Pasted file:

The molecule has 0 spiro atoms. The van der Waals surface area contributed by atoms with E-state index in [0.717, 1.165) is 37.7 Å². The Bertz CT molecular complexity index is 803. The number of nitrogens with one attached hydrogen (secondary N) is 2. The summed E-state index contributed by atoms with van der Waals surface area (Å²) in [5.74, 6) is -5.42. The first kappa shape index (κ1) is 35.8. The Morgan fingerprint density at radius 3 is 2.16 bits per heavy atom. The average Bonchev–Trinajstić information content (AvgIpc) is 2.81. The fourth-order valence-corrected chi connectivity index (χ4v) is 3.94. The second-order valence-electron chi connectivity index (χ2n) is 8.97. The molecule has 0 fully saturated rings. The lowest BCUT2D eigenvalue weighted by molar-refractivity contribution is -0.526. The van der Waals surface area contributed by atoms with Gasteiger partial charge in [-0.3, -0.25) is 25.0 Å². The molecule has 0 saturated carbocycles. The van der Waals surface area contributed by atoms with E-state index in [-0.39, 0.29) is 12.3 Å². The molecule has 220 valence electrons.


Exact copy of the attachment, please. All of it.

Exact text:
The molecule has 0 spiro atoms. The van der Waals surface area contributed by atoms with E-state index in [0.717, 1.165) is 37.7 Å². The Bertz CT molecular complexity index is 803. The number of nitrogens with one attached hydrogen (secondary N) is 2. The summed E-state index contributed by atoms with van der Waals surface area (Å²) in [5.74, 6) is -5.42. The first kappa shape index (κ1) is 35.8. The Morgan fingerprint density at radius 3 is 2.16 bits per heavy atom. The average Bonchev–Trinajstić information content (AvgIpc) is 2.81. The fourth-order valence-corrected chi connectivity index (χ4v) is 3.94. The second-order valence-electron chi connectivity index (χ2n) is 8.97. The molecule has 0 fully saturated rings. The lowest BCUT2D eigenvalue weighted by molar-refractivity contribution is -0.526. The van der Waals surface area contributed by atoms with Gasteiger partial charge in [-0.3, -0.25) is 25.0 Å². The molecule has 0 saturated carbocycles. The van der Waals surface area contributed by atoms with E-state index in [-0.39, 0.29) is 12.3 Å². The molecule has 220 valence electrons.